This section describes the relationship between the core components of the interaction system and the states that make up the lifecycle of an interaction.
The Interaction system has three common states: Hover, Select, and Activate. These states can mean different things to different objects. Hover and Select are loosely related to the traditional GUI concepts of mouse-over and mouse-down. Activate is specific to XR and is a contextual command.
|Hover||If an Interactable is a valid target for the Interactor its state changes to Hover. Hovering on an object signifies an intention to interact with it, but doesn't typically change the behavior of that object, though it might create a visual indicator for this change of state, like how a hovered button changes tint.|
|Select||Selection requires an action such as a button or trigger press from the user to enable the Select state. When an Interactable is in the Select state, Unity considers the selecting Interactor to be interacting with it. For example, Selection can simulate picking up a grabbable object, holding a lever, or preparing to push a door that has focus via hovering.|
|Activate||Activation is an extra action, typically mapped to a button or trigger that affects the currently selected object. This lets the user further interact with an object they've selected. The Activate action depends on the Interactable. For example, you can use Activate to toggle a grabbable flashlight on/off or shoot a ball launcher. You can hook the component to process Activate into an action without any additional code by hooking an existing callback using the Inspector window under Interactable Events and then add to Activated via UnityEvents.|
Interactor components handle the actions of hovering and selecting Interactable objects in the world. This component is responsible for creating a list of valid targets that it could potentially hover or select each frame.
Interactables are objects in a scene that an Interactor can hover, select, and/or activate. This component is responsible for defining the behavior of those interaction states. The same Interactor might be able to pick up and throw a ball, shoot a gun, or press a 3D button on a keypad.
The Interaction Manager acts as an intermediary between Interactors and Interactables. This component is responsible for actually causing the interaction state changes among its group of registered Interactors and Interactables.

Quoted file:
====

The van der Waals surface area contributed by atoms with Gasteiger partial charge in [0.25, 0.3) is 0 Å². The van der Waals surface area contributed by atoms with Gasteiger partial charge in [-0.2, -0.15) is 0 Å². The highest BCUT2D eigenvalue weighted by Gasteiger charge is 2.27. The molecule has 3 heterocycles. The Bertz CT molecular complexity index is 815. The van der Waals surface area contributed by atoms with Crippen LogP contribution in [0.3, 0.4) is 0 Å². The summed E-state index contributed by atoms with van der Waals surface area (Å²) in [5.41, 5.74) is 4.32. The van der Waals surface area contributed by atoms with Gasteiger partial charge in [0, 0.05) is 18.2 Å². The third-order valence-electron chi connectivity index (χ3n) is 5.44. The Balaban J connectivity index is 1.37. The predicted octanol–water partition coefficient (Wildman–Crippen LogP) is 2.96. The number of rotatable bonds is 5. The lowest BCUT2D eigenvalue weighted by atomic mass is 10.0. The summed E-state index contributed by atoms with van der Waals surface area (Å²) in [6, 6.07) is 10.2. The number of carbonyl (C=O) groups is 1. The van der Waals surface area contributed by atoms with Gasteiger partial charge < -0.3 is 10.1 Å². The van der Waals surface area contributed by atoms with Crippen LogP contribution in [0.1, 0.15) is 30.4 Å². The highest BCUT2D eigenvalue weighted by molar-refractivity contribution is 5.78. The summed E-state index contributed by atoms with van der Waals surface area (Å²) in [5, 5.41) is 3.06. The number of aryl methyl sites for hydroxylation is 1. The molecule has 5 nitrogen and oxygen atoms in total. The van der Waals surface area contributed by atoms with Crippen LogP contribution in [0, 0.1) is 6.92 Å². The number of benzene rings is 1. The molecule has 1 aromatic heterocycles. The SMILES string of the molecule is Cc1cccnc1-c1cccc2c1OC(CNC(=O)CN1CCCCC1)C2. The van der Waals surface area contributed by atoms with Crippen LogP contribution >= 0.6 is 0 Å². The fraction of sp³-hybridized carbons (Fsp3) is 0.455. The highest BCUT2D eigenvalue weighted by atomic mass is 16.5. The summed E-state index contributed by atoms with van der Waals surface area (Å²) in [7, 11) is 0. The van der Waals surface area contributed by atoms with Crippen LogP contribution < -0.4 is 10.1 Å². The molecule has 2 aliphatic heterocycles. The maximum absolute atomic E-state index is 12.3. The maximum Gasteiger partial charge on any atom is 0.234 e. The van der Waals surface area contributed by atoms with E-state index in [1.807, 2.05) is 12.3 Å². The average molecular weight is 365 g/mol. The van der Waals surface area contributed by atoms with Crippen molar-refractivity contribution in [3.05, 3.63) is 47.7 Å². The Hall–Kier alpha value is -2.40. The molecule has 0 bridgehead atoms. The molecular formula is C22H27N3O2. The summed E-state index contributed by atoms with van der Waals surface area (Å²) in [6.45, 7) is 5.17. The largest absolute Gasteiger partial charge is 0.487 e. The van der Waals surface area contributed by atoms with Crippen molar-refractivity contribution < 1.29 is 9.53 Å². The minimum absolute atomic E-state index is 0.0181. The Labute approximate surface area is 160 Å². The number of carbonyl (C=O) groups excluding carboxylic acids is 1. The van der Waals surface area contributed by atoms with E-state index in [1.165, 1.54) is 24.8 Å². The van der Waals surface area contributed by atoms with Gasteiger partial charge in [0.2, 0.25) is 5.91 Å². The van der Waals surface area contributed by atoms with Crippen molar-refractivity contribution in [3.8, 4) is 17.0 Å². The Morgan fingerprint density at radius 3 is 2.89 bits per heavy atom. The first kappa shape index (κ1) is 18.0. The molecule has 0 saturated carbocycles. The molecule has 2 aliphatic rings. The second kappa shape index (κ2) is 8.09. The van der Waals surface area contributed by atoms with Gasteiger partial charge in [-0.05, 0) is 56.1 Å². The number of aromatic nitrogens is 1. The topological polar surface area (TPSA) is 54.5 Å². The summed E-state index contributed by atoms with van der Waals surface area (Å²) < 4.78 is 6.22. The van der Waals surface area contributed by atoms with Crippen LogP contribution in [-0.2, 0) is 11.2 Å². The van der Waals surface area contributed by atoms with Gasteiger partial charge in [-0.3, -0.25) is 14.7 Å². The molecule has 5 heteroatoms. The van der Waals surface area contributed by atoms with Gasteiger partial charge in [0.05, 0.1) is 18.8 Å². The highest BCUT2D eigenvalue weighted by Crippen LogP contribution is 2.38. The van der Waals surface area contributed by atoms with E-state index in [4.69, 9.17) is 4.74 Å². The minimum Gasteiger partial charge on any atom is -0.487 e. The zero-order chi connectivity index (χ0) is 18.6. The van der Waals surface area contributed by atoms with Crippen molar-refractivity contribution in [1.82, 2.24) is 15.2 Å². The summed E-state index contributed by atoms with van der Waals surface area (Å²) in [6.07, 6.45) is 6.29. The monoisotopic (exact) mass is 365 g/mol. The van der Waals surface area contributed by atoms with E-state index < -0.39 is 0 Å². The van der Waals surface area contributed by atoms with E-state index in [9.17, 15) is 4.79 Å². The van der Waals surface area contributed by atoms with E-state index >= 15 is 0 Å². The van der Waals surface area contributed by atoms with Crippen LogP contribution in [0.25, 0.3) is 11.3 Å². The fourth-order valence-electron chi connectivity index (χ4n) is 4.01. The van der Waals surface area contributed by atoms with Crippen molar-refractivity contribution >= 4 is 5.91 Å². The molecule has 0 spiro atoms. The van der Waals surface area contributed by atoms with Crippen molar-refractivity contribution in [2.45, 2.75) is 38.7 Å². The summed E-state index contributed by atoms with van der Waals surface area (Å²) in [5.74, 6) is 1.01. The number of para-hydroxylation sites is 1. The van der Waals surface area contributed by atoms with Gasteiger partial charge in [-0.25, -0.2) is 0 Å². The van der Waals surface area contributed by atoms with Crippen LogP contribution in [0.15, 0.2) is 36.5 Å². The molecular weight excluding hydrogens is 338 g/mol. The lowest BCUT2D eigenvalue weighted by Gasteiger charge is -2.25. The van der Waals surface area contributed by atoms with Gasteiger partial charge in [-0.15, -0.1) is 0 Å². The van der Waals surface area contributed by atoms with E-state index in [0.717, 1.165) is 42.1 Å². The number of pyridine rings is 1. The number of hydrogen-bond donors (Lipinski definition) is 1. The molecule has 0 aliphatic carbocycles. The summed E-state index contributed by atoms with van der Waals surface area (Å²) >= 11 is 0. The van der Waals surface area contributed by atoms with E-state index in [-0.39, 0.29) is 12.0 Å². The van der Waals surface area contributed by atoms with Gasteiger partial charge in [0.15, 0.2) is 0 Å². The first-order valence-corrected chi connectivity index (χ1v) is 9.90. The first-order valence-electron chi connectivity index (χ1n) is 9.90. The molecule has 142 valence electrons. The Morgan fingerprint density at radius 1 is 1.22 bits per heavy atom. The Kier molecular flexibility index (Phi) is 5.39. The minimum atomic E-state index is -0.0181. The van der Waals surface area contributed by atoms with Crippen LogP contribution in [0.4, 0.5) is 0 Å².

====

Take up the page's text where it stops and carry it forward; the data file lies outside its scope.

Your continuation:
The typical setup is to have a single Interaction Manager, where all Interactables can potentially be affected by all Interactors. You can have multiple complementary Interaction Managers, each with their own set of Interactors and Interactables, and turn them on and off to enable or disable sets of interaction. The collection of loaded scenes needs to have at least one Interaction Manager for interactions to work.
Upon being enabled (during the behavior's
OnEnable), both Interactors and Interactables register with an Interaction Manager automatically. They will use the first found Interaction Manager if you don't specify one in the Inspector window. Upon being disabled (during the behavior's
OnDisable), both Interactors and Interactables unregister from the Interaction Manager they are registered with.
For more detail about the exact mechanism the Interaction Manager uses to trigger the state changes, see Update loop.
The XR Controller component provides a way to abstract input data, which Interactors then use to translate into interaction states, notably for selection and activation. The input actions are bound to a tracked device's controls and are read from each frame, which Interactors then query to determine if they should select or activate.
When there are multiple Interactors associated with a hand, it is typical for there to also be multiple XR Controller components also associated with that same hand. In other words, you do not need to only have a single XR Controller component to represent all interactors for a hand. For example, you may want different inputs to be used for a ray-based teleportation interactor and a close range direct interactor for grabbing, and both Interactor components can reference different XR Controller components to read different input values from the same tracked controller device.
This component is also responsible for reading the position and rotation of the tracked device, and applying it to the Transform component.
You can also use the Controller Recorder component to record and play back input data. You can use this to to test out interactions or run test scenes without an XR device attached.
Controller Recorder currently only works in the Unity Editor.
The update loop of the Interaction Manager queries Interactors and Interactables, and handles the hover and selection states. First, it asks Interactors for a valid list of targets (used for both hover and selection). It then checks both Interactors and Interactables to see if their existing hover and selection objects are still valid. After invalid previous states have been cleared (exited via
OnHoverExited), it queries both objects for valid selection and hover states, and the objects enter a new state via
All registered Interactables and Interactors are updated before and after interaction state changes by the Interaction Manager explicitly using
ProcessInteractable. Interactors are always notified before Interactables for both processing and state changes. Interactables and Interactors are not limited from using the normal
Update call, but per-frame logic should typically be done in one of the process methods instead so that Interactors are able to update before Interactables.